Valero Energy lobby images created working with photographer Jimmy Zintgraph's pictograph images of South Texas.
In 1952, while hunting west of Del Rio, Texas, Jim found pictographs painted by prehistoric people on the canyon walls along the Pecos River. This chance discovery excited his curiosity and he undertook a personal mission to catalogue on film the artistic heritage of these unknown people.
His passionate conservation efforts have created another distinctive photographic body of work: over 10,000 negatives of ancient pictographs and petroglyphs. Two books (Ancient Texans: Rock Art and Lifeways Along the Lower Pecos, with Dr. Harry J. Shafer; and Pecos River Rock Art with Dr. Solveig A. Turpin), a permanent exhibit, Ancient Texans: People of the Lower Pecos, at the Witte Museum; and, in 2002, a CD-ROM, Lower Pecos Rock Art, came out of his tireless work.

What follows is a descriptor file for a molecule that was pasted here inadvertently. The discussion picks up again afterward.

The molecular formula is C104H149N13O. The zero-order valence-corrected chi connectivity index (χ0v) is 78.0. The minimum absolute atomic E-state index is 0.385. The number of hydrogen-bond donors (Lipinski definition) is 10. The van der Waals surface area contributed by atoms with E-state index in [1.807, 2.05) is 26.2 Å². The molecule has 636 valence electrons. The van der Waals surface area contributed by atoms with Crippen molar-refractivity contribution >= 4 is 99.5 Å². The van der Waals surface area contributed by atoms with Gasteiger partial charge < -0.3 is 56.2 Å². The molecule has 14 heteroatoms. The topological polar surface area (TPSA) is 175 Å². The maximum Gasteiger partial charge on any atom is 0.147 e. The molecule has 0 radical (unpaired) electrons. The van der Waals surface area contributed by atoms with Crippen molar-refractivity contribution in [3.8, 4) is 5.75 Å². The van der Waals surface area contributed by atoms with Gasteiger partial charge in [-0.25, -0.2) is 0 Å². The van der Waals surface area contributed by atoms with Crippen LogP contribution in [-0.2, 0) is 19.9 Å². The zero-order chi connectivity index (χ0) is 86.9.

"His work lives on at the Witte," said Marcie McDermott, President and CEO of the Witte Museum, speaking of Jim's photographs in the exhibit, Ancient Texans. "He really transformed hundreds of thousands of school children's comprehension of the lives of the people of the Lower Pecos with his photographs."
More than anything else, Jim enjoyed taking people to remote and hidden rock art sites and seeing their reactions to the ancient, evocative artwork that he found so compelling and enigmatic. His awe never waned and he said of his treks to see pictographs that they were some of the best days of his life.
Still curious, still trying to understand, he revisited four sites last month (February 2006) in the company of friends.
The images produced by Alternative INK for the Valero Energy lobby are now part of the Witte Museum collection.